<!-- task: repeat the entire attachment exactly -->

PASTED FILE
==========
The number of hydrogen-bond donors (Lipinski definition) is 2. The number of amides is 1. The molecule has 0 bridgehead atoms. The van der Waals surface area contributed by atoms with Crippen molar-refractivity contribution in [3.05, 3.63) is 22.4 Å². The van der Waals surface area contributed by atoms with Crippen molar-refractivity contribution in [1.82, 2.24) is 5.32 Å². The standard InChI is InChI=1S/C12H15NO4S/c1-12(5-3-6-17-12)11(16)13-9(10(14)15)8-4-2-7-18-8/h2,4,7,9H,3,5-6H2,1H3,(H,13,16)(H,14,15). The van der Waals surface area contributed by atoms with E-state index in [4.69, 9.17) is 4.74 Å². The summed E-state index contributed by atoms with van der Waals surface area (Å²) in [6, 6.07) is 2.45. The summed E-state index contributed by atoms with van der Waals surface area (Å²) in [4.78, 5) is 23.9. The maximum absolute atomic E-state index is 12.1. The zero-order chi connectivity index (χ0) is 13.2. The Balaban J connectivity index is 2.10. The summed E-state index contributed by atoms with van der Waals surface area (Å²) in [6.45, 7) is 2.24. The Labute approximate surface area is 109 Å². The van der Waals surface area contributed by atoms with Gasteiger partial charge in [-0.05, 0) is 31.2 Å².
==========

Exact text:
The number of hydrogen-bond donors (Lipinski definition) is 2. The number of amides is 1. The molecule has 0 bridgehead atoms. The van der Waals surface area contributed by atoms with Crippen molar-refractivity contribution in [3.05, 3.63) is 22.4 Å². The van der Waals surface area contributed by atoms with Crippen molar-refractivity contribution in [1.82, 2.24) is 5.32 Å². The standard InChI is InChI=1S/C12H15NO4S/c1-12(5-3-6-17-12)11(16)13-9(10(14)15)8-4-2-7-18-8/h2,4,7,9H,3,5-6H2,1H3,(H,13,16)(H,14,15). The van der Waals surface area contributed by atoms with E-state index in [4.69, 9.17) is 4.74 Å². The summed E-state index contributed by atoms with van der Waals surface area (Å²) in [6, 6.07) is 2.45. The summed E-state index contributed by atoms with van der Waals surface area (Å²) in [4.78, 5) is 23.9. The maximum absolute atomic E-state index is 12.1. The zero-order chi connectivity index (χ0) is 13.2. The Balaban J connectivity index is 2.10. The summed E-state index contributed by atoms with van der Waals surface area (Å²) in [6.45, 7) is 2.24. The Labute approximate surface area is 109 Å². The van der Waals surface area contributed by atoms with Gasteiger partial charge in [-0.05, 0) is 31.2 Å².